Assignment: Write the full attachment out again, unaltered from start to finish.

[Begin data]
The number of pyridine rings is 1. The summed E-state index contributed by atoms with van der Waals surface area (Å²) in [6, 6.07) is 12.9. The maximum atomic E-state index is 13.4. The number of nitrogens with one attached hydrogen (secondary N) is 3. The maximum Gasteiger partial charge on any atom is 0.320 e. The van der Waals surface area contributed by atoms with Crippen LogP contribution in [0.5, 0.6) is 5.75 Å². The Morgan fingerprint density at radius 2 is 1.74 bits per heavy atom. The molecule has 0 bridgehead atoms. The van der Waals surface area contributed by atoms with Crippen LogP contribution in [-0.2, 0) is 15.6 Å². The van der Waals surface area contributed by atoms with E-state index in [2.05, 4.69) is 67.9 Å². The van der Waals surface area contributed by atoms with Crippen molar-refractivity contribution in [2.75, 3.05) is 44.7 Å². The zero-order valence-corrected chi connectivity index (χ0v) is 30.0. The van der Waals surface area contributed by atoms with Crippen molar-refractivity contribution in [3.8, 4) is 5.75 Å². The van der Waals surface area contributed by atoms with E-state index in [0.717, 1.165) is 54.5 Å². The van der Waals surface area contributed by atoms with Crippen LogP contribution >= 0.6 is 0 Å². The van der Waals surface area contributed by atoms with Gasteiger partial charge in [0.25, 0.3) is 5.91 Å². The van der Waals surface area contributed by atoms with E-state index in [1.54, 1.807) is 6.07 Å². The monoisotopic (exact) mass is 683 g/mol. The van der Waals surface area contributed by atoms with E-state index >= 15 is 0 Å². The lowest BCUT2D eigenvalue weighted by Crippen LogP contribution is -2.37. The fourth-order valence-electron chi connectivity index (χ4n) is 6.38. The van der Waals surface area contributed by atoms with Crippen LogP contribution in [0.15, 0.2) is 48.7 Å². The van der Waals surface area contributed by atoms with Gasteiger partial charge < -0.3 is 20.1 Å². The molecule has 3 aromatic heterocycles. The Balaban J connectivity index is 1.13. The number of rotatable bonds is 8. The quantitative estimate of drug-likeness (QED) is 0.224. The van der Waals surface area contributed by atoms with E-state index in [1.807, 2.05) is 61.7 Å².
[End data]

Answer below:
The number of pyridine rings is 1. The summed E-state index contributed by atoms with van der Waals surface area (Å²) in [6, 6.07) is 12.9. The maximum atomic E-state index is 13.4. The number of nitrogens with one attached hydrogen (secondary N) is 3. The maximum Gasteiger partial charge on any atom is 0.320 e. The van der Waals surface area contributed by atoms with Crippen LogP contribution in [0.5, 0.6) is 5.75 Å². The Morgan fingerprint density at radius 2 is 1.74 bits per heavy atom. The molecule has 0 bridgehead atoms. The van der Waals surface area contributed by atoms with Crippen LogP contribution in [-0.2, 0) is 15.6 Å². The van der Waals surface area contributed by atoms with E-state index in [2.05, 4.69) is 67.9 Å². The van der Waals surface area contributed by atoms with Crippen molar-refractivity contribution in [2.75, 3.05) is 44.7 Å². The zero-order valence-corrected chi connectivity index (χ0v) is 30.0. The van der Waals surface area contributed by atoms with Crippen molar-refractivity contribution in [3.8, 4) is 5.75 Å². The van der Waals surface area contributed by atoms with E-state index in [0.717, 1.165) is 54.5 Å². The van der Waals surface area contributed by atoms with Crippen LogP contribution >= 0.6 is 0 Å². The van der Waals surface area contributed by atoms with Gasteiger partial charge in [0.25, 0.3) is 5.91 Å². The van der Waals surface area contributed by atoms with E-state index in [1.54, 1.807) is 6.07 Å². The monoisotopic (exact) mass is 683 g/mol. The van der Waals surface area contributed by atoms with E-state index >= 15 is 0 Å². The lowest BCUT2D eigenvalue weighted by Crippen LogP contribution is -2.37. The fourth-order valence-electron chi connectivity index (χ4n) is 6.38. The van der Waals surface area contributed by atoms with Crippen LogP contribution in [0.15, 0.2) is 48.7 Å². The van der Waals surface area contributed by atoms with Gasteiger partial charge < -0.3 is 20.1 Å². The molecule has 3 aromatic heterocycles. The Balaban J connectivity index is 1.13. The number of rotatable bonds is 8. The quantitative estimate of drug-likeness (QED) is 0.224. The van der Waals surface area contributed by atoms with E-state index in [1.807, 2.05) is 61.7 Å².